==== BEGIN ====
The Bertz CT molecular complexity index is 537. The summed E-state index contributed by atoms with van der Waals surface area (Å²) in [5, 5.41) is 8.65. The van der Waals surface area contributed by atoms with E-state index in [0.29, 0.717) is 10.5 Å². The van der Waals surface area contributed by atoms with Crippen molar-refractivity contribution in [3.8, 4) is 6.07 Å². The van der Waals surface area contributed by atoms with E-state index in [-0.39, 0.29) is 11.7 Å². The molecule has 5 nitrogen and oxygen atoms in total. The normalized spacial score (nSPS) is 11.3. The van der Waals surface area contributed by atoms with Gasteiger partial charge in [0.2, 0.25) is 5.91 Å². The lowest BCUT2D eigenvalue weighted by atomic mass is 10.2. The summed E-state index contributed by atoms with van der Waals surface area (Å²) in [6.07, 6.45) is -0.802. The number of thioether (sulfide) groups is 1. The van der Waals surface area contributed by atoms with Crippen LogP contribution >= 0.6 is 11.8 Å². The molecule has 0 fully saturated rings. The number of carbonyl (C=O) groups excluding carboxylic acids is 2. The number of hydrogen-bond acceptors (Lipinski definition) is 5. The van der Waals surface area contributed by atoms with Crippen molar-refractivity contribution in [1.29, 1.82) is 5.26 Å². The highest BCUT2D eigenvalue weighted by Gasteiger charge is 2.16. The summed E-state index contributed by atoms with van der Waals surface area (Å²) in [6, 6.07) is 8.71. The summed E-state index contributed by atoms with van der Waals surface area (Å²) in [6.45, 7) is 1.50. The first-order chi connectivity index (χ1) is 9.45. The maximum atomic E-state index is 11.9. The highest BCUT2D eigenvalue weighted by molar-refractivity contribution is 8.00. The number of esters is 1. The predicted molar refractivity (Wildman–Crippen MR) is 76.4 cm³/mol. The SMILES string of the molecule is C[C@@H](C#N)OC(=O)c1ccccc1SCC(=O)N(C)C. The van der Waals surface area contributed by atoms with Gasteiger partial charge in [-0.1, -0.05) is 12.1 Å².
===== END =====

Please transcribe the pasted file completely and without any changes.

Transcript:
The Bertz CT molecular complexity index is 537. The summed E-state index contributed by atoms with van der Waals surface area (Å²) in [5, 5.41) is 8.65. The van der Waals surface area contributed by atoms with E-state index in [0.29, 0.717) is 10.5 Å². The van der Waals surface area contributed by atoms with Crippen molar-refractivity contribution in [3.8, 4) is 6.07 Å². The van der Waals surface area contributed by atoms with E-state index in [-0.39, 0.29) is 11.7 Å². The molecule has 5 nitrogen and oxygen atoms in total. The normalized spacial score (nSPS) is 11.3. The van der Waals surface area contributed by atoms with Gasteiger partial charge in [0.2, 0.25) is 5.91 Å². The lowest BCUT2D eigenvalue weighted by atomic mass is 10.2. The summed E-state index contributed by atoms with van der Waals surface area (Å²) in [6.07, 6.45) is -0.802. The number of thioether (sulfide) groups is 1. The van der Waals surface area contributed by atoms with Crippen LogP contribution >= 0.6 is 11.8 Å². The molecule has 0 fully saturated rings. The number of carbonyl (C=O) groups excluding carboxylic acids is 2. The number of hydrogen-bond acceptors (Lipinski definition) is 5. The van der Waals surface area contributed by atoms with Crippen molar-refractivity contribution in [1.29, 1.82) is 5.26 Å². The highest BCUT2D eigenvalue weighted by Gasteiger charge is 2.16. The summed E-state index contributed by atoms with van der Waals surface area (Å²) in [6, 6.07) is 8.71. The summed E-state index contributed by atoms with van der Waals surface area (Å²) in [6.45, 7) is 1.50. The first-order chi connectivity index (χ1) is 9.45. The maximum atomic E-state index is 11.9. The highest BCUT2D eigenvalue weighted by molar-refractivity contribution is 8.00. The number of esters is 1. The predicted molar refractivity (Wildman–Crippen MR) is 76.4 cm³/mol. The SMILES string of the molecule is C[C@@H](C#N)OC(=O)c1ccccc1SCC(=O)N(C)C. The van der Waals surface area contributed by atoms with Gasteiger partial charge in [-0.1, -0.05) is 12.1 Å².